Its getting hot in here

Its getting hot in here
On this webpage you will find out about:
the climate of hot deserts
the soil of hot deserts
the vegetation and how it is adapted its environment
Video on the desert biome – no narration –

The climate
Daytime temperatures can get up to over 40 degrees in the summer. But it can get very cold at night (below freezing), because there’s no cloud to keep the heat in. There is a big daily temperature range
It has less than 250mm of rain a year. It might not rain for months or years. When it does it is often in the form of a torrential downpour
There are two seasons – summer, when the sun is high in the sky and its very hot and winter when, although it’s very warm compared to the UK, it’s cooler than the desert summer

Desert soils are rocky, sandy and grey in colour
They are thin, and can have a crus caused but the impact of the infrequent heavy rainfall
Evaporation draws water up through the soil, leaving salts deposited near the surface
The soil is dry, but it can soak up water quickly when it rains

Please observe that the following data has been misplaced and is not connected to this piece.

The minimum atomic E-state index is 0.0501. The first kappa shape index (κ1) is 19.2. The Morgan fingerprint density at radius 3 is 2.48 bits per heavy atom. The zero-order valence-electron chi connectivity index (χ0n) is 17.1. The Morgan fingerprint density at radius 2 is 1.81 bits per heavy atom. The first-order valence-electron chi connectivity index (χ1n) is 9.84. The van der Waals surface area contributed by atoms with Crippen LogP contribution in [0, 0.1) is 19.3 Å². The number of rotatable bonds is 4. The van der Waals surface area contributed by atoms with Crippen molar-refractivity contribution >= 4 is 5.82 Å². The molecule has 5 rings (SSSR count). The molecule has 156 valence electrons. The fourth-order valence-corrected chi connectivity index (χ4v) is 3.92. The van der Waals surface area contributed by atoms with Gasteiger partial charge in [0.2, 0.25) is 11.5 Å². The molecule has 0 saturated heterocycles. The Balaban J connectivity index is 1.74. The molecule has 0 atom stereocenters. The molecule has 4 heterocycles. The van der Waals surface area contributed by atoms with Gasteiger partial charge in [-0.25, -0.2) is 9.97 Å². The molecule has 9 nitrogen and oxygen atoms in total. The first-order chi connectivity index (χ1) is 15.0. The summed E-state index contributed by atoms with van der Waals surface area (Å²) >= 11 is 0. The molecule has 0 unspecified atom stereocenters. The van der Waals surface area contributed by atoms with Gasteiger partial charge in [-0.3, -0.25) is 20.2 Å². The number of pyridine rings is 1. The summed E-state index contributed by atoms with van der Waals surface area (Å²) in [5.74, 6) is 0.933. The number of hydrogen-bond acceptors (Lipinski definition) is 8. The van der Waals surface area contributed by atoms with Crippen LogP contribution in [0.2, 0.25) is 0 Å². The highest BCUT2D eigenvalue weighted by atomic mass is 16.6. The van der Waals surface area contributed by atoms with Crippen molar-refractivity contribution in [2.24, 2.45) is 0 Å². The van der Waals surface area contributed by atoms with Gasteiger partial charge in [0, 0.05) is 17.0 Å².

Vegetation in hot deserts
The vegetation has adapted to survive in the harsh desert climate – below is a diagram showing the stratification of the desert vegetation:
Desert yellow daisy
Desert yellow daisy – small linear leaves that are hairy and slightly succulent. Seeds are dropped at the end of the dry season on the surface of the soil. When
it rains the seed germinate to grow new plants.
Giant Saguaro Cactus
Giant saguaro cactus – roots very close to the surface so that it can soak up water before it evaporates. Outside skin is pleated so that it can expand when
water is soaked up. Grows very slowly.
Joshua tree
Needle-like leaves coated with waxy resin to prevent evapotranspiration
Great basin sagebrush – tap roots up to 25m long and small needle-like leaves to
reduce water loss